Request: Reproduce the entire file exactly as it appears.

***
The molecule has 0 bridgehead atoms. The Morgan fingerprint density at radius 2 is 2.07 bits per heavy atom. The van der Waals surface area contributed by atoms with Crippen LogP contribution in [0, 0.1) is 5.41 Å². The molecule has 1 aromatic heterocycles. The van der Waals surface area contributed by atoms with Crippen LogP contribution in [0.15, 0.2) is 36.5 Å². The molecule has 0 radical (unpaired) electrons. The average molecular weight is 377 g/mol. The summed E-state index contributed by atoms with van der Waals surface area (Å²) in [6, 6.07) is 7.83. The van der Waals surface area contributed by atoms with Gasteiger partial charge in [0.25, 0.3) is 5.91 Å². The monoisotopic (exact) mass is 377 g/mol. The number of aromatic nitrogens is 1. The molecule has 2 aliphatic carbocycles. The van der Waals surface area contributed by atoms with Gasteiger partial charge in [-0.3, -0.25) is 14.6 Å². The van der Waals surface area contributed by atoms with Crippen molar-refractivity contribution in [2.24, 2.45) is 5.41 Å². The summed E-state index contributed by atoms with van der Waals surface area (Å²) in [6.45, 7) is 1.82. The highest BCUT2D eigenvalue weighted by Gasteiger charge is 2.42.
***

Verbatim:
The molecule has 0 bridgehead atoms. The Morgan fingerprint density at radius 2 is 2.07 bits per heavy atom. The van der Waals surface area contributed by atoms with Crippen LogP contribution in [0, 0.1) is 5.41 Å². The molecule has 1 aromatic heterocycles. The van der Waals surface area contributed by atoms with Crippen LogP contribution in [0.15, 0.2) is 36.5 Å². The molecule has 0 radical (unpaired) electrons. The average molecular weight is 377 g/mol. The summed E-state index contributed by atoms with van der Waals surface area (Å²) in [6, 6.07) is 7.83. The van der Waals surface area contributed by atoms with Gasteiger partial charge in [0.25, 0.3) is 5.91 Å². The monoisotopic (exact) mass is 377 g/mol. The number of aromatic nitrogens is 1. The molecule has 2 aliphatic carbocycles. The van der Waals surface area contributed by atoms with Gasteiger partial charge in [-0.3, -0.25) is 14.6 Å². The van der Waals surface area contributed by atoms with Crippen molar-refractivity contribution in [2.24, 2.45) is 5.41 Å². The summed E-state index contributed by atoms with van der Waals surface area (Å²) in [6.45, 7) is 1.82. The highest BCUT2D eigenvalue weighted by Gasteiger charge is 2.42.